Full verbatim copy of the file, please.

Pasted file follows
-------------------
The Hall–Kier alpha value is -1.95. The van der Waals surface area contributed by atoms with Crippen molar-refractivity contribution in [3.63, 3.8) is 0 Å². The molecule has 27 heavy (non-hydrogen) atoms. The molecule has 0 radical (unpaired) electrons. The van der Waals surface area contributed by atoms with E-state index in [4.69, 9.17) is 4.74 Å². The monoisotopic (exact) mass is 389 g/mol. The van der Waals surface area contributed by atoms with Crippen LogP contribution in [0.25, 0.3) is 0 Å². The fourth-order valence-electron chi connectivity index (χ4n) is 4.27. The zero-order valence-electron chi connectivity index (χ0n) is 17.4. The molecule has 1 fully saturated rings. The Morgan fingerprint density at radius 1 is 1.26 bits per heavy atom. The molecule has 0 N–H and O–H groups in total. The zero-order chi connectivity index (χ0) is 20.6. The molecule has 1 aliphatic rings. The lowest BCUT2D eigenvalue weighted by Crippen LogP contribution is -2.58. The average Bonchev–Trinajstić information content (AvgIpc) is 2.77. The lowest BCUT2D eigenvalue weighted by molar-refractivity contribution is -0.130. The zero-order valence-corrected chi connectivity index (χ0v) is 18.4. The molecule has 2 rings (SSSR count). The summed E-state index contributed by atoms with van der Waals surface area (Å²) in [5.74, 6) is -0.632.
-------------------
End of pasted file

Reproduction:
The Hall–Kier alpha value is -1.95. The van der Waals surface area contributed by atoms with Crippen molar-refractivity contribution in [3.63, 3.8) is 0 Å². The molecule has 27 heavy (non-hydrogen) atoms. The molecule has 0 radical (unpaired) electrons. The van der Waals surface area contributed by atoms with E-state index in [4.69, 9.17) is 4.74 Å². The monoisotopic (exact) mass is 389 g/mol. The van der Waals surface area contributed by atoms with Crippen LogP contribution in [0.25, 0.3) is 0 Å². The fourth-order valence-electron chi connectivity index (χ4n) is 4.27. The zero-order valence-electron chi connectivity index (χ0n) is 17.4. The molecule has 1 fully saturated rings. The Morgan fingerprint density at radius 1 is 1.26 bits per heavy atom. The molecule has 0 N–H and O–H groups in total. The zero-order chi connectivity index (χ0) is 20.6. The molecule has 1 aliphatic rings. The lowest BCUT2D eigenvalue weighted by Crippen LogP contribution is -2.58. The average Bonchev–Trinajstić information content (AvgIpc) is 2.77. The lowest BCUT2D eigenvalue weighted by molar-refractivity contribution is -0.130. The zero-order valence-corrected chi connectivity index (χ0v) is 18.4. The molecule has 2 rings (SSSR count). The summed E-state index contributed by atoms with van der Waals surface area (Å²) in [5.74, 6) is -0.632.